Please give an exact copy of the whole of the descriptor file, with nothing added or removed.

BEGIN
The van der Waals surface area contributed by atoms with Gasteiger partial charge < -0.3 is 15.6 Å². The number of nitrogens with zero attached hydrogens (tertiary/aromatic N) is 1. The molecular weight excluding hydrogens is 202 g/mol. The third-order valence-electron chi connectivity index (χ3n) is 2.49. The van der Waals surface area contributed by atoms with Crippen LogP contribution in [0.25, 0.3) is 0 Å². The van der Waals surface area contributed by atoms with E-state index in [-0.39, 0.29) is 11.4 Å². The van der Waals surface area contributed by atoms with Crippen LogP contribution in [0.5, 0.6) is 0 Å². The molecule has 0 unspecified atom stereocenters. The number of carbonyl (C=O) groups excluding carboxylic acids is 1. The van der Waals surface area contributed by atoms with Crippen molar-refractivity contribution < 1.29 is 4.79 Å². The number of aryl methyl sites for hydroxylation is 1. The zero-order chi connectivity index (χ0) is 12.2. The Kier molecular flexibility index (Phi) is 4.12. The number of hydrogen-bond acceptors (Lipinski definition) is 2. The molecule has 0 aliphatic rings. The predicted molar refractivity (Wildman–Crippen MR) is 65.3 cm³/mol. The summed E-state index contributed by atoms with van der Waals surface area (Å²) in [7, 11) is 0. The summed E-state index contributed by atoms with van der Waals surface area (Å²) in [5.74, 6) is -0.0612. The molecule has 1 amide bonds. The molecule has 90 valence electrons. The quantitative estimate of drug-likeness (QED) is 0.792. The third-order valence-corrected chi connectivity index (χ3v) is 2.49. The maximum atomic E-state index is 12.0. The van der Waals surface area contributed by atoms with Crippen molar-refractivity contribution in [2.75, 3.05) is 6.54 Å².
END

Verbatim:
The van der Waals surface area contributed by atoms with Gasteiger partial charge < -0.3 is 15.6 Å². The number of nitrogens with zero attached hydrogens (tertiary/aromatic N) is 1. The molecular weight excluding hydrogens is 202 g/mol. The third-order valence-electron chi connectivity index (χ3n) is 2.49. The van der Waals surface area contributed by atoms with Crippen LogP contribution in [0.25, 0.3) is 0 Å². The van der Waals surface area contributed by atoms with E-state index in [-0.39, 0.29) is 11.4 Å². The van der Waals surface area contributed by atoms with Crippen LogP contribution in [0.5, 0.6) is 0 Å². The molecule has 0 unspecified atom stereocenters. The number of carbonyl (C=O) groups excluding carboxylic acids is 1. The van der Waals surface area contributed by atoms with Crippen molar-refractivity contribution < 1.29 is 4.79 Å². The number of aryl methyl sites for hydroxylation is 1. The zero-order chi connectivity index (χ0) is 12.2. The Kier molecular flexibility index (Phi) is 4.12. The number of hydrogen-bond acceptors (Lipinski definition) is 2. The molecule has 0 aliphatic rings. The predicted molar refractivity (Wildman–Crippen MR) is 65.3 cm³/mol. The summed E-state index contributed by atoms with van der Waals surface area (Å²) in [7, 11) is 0. The summed E-state index contributed by atoms with van der Waals surface area (Å²) in [5.74, 6) is -0.0612. The molecule has 1 amide bonds. The molecule has 90 valence electrons. The quantitative estimate of drug-likeness (QED) is 0.792. The third-order valence-corrected chi connectivity index (χ3v) is 2.49. The maximum atomic E-state index is 12.0. The van der Waals surface area contributed by atoms with Crippen molar-refractivity contribution in [2.75, 3.05) is 6.54 Å².